Christopher Clark, MD,  Principal Investigator

      University of Pittsburgh, Pittsburgh,  Pennsylvania,  15213,  United States
Steven T DeKosky, MD,  Principal Investigator

Rhode Island
      Brown University, Providence,  Rhode Island,  02903,  United States
Brian Ott, MD,  Principal Investigator

South Carolina
      Medical University of South Carolina, North Charleston,  South Carolina,  29406,  United States
Jacobo E. Mintzer, MD,  Principal Investigator

      Baylor College of Medicine, Houston,  Texas,  77030,  United States
Rachelle Doody, MD, PhD,  Principal Investigator

      University of Texas Southwestern Medical Center, Dallas,  Texas,  75390,  United States
Anne Lipton, MD, PhD,  Principal Investigator

      The Memory Clinic at Southwestern Vermont Medical Center, Bennington,  Vermont,  05201,  United States
Paul Solomon, PhD,  Principal Investigator

      University of Wisconsin, Madison,  Wisconsin,  53706,  United States
Sterling Johnson, PhD,  Principal Investigator

Canada, British Columbia
      University of British Columbia, Vancouver,  British Columbia,  V6T 2B5,  Canada
Howard Feldman, MD,  Principal Investigator

Canada, Ontario
      Parkwood Hospital, London,  Ontario,  Canada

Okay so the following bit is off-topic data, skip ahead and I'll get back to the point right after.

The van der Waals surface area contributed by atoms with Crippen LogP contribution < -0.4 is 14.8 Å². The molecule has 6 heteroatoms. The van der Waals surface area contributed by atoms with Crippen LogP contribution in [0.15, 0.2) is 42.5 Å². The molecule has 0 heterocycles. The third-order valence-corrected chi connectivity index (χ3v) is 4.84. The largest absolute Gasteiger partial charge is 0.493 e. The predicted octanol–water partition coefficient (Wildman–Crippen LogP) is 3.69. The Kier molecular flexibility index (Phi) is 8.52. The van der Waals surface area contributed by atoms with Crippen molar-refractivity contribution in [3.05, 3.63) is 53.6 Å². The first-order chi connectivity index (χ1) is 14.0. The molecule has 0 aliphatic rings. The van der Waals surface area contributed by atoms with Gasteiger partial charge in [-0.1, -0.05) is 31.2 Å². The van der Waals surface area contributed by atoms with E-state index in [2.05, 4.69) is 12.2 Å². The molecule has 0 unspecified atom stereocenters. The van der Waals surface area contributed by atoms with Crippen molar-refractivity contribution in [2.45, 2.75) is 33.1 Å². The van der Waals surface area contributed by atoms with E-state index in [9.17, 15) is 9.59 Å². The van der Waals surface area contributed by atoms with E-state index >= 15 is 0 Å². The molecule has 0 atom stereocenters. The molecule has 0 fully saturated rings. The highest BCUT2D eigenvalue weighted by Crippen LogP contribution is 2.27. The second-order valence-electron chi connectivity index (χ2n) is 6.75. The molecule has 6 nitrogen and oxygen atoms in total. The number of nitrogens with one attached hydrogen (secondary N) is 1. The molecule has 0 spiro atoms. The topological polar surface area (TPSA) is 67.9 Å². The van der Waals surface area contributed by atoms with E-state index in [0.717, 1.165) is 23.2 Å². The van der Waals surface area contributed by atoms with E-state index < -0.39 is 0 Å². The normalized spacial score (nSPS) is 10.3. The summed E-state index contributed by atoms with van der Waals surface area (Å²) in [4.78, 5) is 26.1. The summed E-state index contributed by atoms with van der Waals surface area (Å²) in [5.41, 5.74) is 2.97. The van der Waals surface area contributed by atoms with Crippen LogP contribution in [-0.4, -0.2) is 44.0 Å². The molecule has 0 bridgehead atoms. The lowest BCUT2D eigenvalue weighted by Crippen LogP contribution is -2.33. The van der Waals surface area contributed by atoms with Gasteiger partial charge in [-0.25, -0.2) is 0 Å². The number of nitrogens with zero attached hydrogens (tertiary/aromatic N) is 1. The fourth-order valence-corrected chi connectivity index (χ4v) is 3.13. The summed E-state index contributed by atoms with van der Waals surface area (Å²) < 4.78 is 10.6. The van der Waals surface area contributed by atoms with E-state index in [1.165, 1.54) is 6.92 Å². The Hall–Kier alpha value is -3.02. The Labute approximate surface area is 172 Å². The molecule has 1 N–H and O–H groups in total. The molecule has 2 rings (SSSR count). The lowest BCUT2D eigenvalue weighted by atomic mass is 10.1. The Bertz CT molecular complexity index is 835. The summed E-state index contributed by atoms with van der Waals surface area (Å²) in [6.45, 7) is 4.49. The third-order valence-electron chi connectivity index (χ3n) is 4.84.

Michael Borrie, MD,  Principal Investigator

      Saint Joseph's Hospital, London,  Ontario,  Canada
Andrew Kertesz, MD,  Principal Investigator

      Sunnybrook and Women's College, Health Sciences Centre, University of Toronto, Toronto,  Ontario,  Canada
Sandra Black, MD,  Principal Investigator

Canada, Quebec
      Jewish Hospital Memory Clinic, Quebec, Montreal,  Quebec,  H3T 1E2,  Canada
Howard Chertkow, MD,  Principal Investigator

Study chairs or principal investigators

Michael W. Weiner, MD,  Principal Investigator,  University of California, San Francisco   
Ronald Petersen, MD, PhD,  Principal Investigator,  Mayo Clinic, Rochester, Minnesota   
Leon J. Thal, MD,  Principal Investigator,  University of California, San Diego   

More Information

ADEAR Center

Alzheimer's Disease Cooperative Study


Frank RA, Galasko D, Hampel H, Hardy J, de Leon MJ, Mehta PD, Rogers J, Siemers E, Trojanowski JQ; National Institute on Aging Biological Markers Working Group. Biological markers for therapeutic trials in Alzheimer's disease. Proceedings of the biological markers working group; NIA initiative on neuroimaging in Alzheimer's disease. Neurobiol Aging. 2003 Jul-Aug;24(4):521-36. Review. No abstract available.

Grundman M, Petersen RC, Ferris SH, Thomas RG, Aisen PS, Bennett DA, Foster NL, Jack CR Jr, Galasko DR, Doody R, Kaye J, Sano M, Mohs R, Gauthier S, Kim HT, Jin S, Schultz AN, Schafer K, Mulnard R, van Dyck CH, Mintzer J, Zamrini EY, Cahn-Weiner D, Thal LJ; Alzheimer's Disease Cooperative Study. Mild cognitive impairment can be distinguished from Alzheimer disease and normal aging for clinical trials. Arch Neurol. 2004 Jan;61(1):59-66.

Petersen RC. Mild cognitive impairment clinical trials. Nat Rev Drug Discov. 2003 Aug;2(8):646-53. Review. No abstract available.

Study ID Numbers:  IA0068; 1U01AG024904
Record last reviewed:  March 2005
Last Updated:  April 1, 2005
Record first received:  March 31, 2005 Identifier:  NCT00106899
Health Authority: United States: Federal Government processed this record on 2005-04-08

Cache Date: April 9, 2005